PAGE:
On November 12, 1940, Vyacheslav Molotov, Soviet foreign minister, arrived in Berlin at the invitation of Hitler. He brought with him a list of Stalin’s demands, all of which were impossible for Hitler to fulfill. Stalin had hoped that the minutes of this meeting were destroyed, but just in case he had a special unit, “Group Ulbricht,” search for them when the Red Army conquered Berlin. Their efforts were in vain: the minutes did finally surface, but have been largely ignored by “historians”. (Ernst Topitsch, Stalins Krieg, Verlag Busse + Seewald GmbH, Herford 1993, pp.139ff; Werner Maser, Der Wortbruch, Copyright 1994 by Verlag Olzog, München/Landsberg 2001, pp. 232ff).

Even if Hitler had decided to go along with Stalin’s demands, there would have been no guarantee that further claims would not follow. Also, Stalin had acted arbitrarily before (Der Wortbruch, p. 244). Hitler realized that Stalin never intended to keep his word, – the elimination of Poland played into Stalin’s hands: he now had a border with Germany and was able to amass troops there – but this is not the subject under discussion here. So on December 5 Hitler issued “Weisung Nr. 21 Fall Barbarossa” (Directive No. 21, Case Barbarossa). This was not a plan for attack, just a contingency plan, informing his generals that a war with the SU might be in the offing.

The situation deteriorated as Stalin moved more and more troops to the border (Walter Post, Unternehmen Barbarossa, Verlag E.S. Mittler & Sohn GmbH Hamburg, 1995, pp. 354ff), therefore plans for a preventive strike were made. Waiting for Stalin to attack was too risky. Hitler was well aware of what to expect in a war with the Soviet Union: that the Red Army would not fight by international rules. He had intelligence reports about the Russian civil war as well as the Spanish civil war (Walter Post, Die verleumdete Armee, Pour le Mérite Verlag für Militärgeschichte, Selent 1999, p. 52; 66). Hitler tried to loosen the reigns a little, allowing the troops to confront the illegal warfare planned by the Russians. On May 13, 1941 he therefore issued the “Partisan Warfare and Barbarossa Jurisdiction Order.”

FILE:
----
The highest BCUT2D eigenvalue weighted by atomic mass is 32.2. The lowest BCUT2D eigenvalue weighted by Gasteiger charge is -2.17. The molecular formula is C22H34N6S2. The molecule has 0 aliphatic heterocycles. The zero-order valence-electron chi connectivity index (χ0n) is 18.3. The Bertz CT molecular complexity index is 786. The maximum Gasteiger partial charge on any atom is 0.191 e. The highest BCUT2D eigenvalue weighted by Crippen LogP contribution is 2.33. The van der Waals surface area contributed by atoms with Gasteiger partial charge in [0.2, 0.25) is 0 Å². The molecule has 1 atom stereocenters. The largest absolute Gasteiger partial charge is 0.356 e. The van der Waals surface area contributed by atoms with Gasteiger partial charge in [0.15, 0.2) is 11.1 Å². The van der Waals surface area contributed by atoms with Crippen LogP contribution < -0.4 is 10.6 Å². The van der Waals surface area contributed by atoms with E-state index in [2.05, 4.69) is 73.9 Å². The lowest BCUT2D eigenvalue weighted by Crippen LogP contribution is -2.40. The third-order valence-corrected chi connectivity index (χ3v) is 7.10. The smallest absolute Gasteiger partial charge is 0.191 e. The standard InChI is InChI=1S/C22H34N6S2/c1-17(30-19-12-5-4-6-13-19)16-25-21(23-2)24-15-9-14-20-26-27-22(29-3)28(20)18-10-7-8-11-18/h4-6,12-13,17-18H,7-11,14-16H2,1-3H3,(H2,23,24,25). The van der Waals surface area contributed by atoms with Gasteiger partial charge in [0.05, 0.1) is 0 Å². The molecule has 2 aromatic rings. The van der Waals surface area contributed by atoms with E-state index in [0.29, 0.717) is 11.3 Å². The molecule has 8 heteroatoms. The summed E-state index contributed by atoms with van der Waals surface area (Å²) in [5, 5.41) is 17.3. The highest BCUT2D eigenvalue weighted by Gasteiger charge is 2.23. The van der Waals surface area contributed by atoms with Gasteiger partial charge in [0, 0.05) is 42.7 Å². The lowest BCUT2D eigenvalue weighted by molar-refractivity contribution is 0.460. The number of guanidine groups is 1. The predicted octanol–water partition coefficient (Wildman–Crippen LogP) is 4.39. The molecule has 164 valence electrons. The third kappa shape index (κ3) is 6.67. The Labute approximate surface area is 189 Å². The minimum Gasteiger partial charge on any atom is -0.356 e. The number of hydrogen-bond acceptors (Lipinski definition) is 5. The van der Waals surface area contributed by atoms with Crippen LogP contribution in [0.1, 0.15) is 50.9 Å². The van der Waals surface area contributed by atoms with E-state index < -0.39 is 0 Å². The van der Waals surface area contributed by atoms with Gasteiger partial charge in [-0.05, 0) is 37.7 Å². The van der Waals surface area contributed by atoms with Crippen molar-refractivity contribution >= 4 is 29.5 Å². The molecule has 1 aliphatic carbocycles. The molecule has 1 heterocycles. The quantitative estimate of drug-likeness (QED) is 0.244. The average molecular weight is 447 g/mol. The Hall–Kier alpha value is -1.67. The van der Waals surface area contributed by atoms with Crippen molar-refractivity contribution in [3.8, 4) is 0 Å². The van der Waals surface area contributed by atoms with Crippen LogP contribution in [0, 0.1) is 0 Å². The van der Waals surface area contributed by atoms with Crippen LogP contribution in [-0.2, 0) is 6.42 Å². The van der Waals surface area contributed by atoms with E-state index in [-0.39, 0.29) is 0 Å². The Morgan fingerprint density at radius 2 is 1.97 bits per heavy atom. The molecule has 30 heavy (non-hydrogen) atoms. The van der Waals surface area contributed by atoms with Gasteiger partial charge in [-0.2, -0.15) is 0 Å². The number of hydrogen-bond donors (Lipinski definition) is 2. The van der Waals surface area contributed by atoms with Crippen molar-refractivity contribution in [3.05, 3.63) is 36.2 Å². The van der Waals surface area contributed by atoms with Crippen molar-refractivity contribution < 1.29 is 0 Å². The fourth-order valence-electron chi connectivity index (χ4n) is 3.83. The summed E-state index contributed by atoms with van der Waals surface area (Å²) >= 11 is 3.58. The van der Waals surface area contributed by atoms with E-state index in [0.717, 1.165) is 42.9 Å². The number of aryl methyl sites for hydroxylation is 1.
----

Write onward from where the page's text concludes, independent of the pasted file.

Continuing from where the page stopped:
Here’s a little about that order:

The defendants in the High Command Case were accused of having treated as partisans lawful combatants and peaceful civilians. In this context the so-called Barbarossa Jurisdiction Order becomes relevant. The background of this order is the following: Barbarossa was a term of camouflage for the operations against the U.S.S.R.; in the course of the preparations for these operations, Keitel, Chief of the High Command of the Armed Forces, upon direct instructions by Adolf Hitler, issued, on May 13, 1941, an “Order on Exercising Military Jurisdiction in the Area of Barbarossa and on Special Measures by the Troops” (Nuremberg Trials, p. 362).

The words “Partisan Warfare” have since disappeared from the heading: it is now considered Hitler’s order for German troops to kill with impunity. In reality it was no such thing. Here is part of that order:

Treatment of Crimes committed by Enemy Civilians.

1. Until further order the military courts and the courts martial will not be competent for crimes committed by enemy civilians.

2. Franc-tireurs will be liquidated ruthlessly by the troops in combat or while fleeing.

3. All other attacks by enemy civilians against the Armed Forces, its members and auxiliaries will be suppressed on the spot by the troops with the most rigorous methods until the assailants are annihilated.

4. Where no such measures were taken or, where they could not be taken, persons suspected will be brought before an officer at once. This officer will decide whether or not they are to be shot. Against localities from which troops have been attacked in a deceitful or treacherous manner, collective coercive measures will be applied
immediately upon the order of an officer of the rank of at least battalion commander, if the circumstances do not permit the quick identification of the individual perpetrators.

5. It is strictly forbidden to keep suspected persons in custody in order to put them at the disposal of the courts after the reinstatement of judicial jurisdiction over the indigenous population” (Ibid.)

Point 6 – omitted by von Knieriem for some reason – states that military courts can be reinstated if agreed upon by all commanders and if the area is sufficiently pacified (Verleumdete Wehrmacht, p. 53).